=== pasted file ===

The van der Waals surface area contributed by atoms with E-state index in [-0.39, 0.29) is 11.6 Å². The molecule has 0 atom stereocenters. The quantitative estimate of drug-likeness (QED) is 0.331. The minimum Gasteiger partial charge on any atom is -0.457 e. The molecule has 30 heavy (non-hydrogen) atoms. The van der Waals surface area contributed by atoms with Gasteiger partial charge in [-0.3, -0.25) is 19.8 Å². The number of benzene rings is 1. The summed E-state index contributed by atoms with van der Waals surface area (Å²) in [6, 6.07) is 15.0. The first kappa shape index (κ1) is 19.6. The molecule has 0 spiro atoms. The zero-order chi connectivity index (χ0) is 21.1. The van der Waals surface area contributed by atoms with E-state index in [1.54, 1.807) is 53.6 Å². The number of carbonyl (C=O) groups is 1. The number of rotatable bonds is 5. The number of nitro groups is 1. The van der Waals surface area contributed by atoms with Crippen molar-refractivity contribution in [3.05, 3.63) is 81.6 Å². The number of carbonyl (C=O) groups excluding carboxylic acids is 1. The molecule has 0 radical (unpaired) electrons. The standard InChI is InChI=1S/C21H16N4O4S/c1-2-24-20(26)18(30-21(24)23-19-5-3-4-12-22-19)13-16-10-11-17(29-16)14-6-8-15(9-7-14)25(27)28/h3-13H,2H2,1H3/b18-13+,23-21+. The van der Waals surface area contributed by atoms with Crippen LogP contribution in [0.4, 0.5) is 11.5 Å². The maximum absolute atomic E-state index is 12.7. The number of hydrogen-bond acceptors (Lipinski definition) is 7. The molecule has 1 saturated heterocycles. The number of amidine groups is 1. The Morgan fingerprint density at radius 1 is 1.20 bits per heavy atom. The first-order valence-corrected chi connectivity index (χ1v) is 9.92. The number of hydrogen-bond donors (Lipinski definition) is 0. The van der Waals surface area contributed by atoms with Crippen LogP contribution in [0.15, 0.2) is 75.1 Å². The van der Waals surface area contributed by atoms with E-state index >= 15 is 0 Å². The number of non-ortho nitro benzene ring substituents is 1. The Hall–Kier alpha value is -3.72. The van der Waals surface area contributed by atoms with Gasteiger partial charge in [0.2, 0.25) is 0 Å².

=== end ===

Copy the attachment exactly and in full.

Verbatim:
The van der Waals surface area contributed by atoms with E-state index in [-0.39, 0.29) is 11.6 Å². The molecule has 0 atom stereocenters. The quantitative estimate of drug-likeness (QED) is 0.331. The minimum Gasteiger partial charge on any atom is -0.457 e. The molecule has 30 heavy (non-hydrogen) atoms. The van der Waals surface area contributed by atoms with Gasteiger partial charge in [-0.3, -0.25) is 19.8 Å². The number of benzene rings is 1. The summed E-state index contributed by atoms with van der Waals surface area (Å²) in [6, 6.07) is 15.0. The first kappa shape index (κ1) is 19.6. The molecule has 0 spiro atoms. The zero-order chi connectivity index (χ0) is 21.1. The van der Waals surface area contributed by atoms with E-state index in [1.54, 1.807) is 53.6 Å². The number of carbonyl (C=O) groups is 1. The number of rotatable bonds is 5. The number of nitro groups is 1. The van der Waals surface area contributed by atoms with Crippen molar-refractivity contribution in [3.05, 3.63) is 81.6 Å². The number of carbonyl (C=O) groups excluding carboxylic acids is 1. The molecule has 0 radical (unpaired) electrons. The standard InChI is InChI=1S/C21H16N4O4S/c1-2-24-20(26)18(30-21(24)23-19-5-3-4-12-22-19)13-16-10-11-17(29-16)14-6-8-15(9-7-14)25(27)28/h3-13H,2H2,1H3/b18-13+,23-21+. The van der Waals surface area contributed by atoms with Crippen LogP contribution in [0.4, 0.5) is 11.5 Å². The maximum absolute atomic E-state index is 12.7. The number of hydrogen-bond acceptors (Lipinski definition) is 7. The molecule has 1 saturated heterocycles. The number of amidine groups is 1. The Morgan fingerprint density at radius 1 is 1.20 bits per heavy atom. The first-order valence-corrected chi connectivity index (χ1v) is 9.92. The number of hydrogen-bond donors (Lipinski definition) is 0. The van der Waals surface area contributed by atoms with Crippen LogP contribution in [0.15, 0.2) is 75.1 Å². The van der Waals surface area contributed by atoms with E-state index >= 15 is 0 Å². The number of non-ortho nitro benzene ring substituents is 1. The Hall–Kier alpha value is -3.72. The van der Waals surface area contributed by atoms with Gasteiger partial charge in [0.2, 0.25) is 0 Å².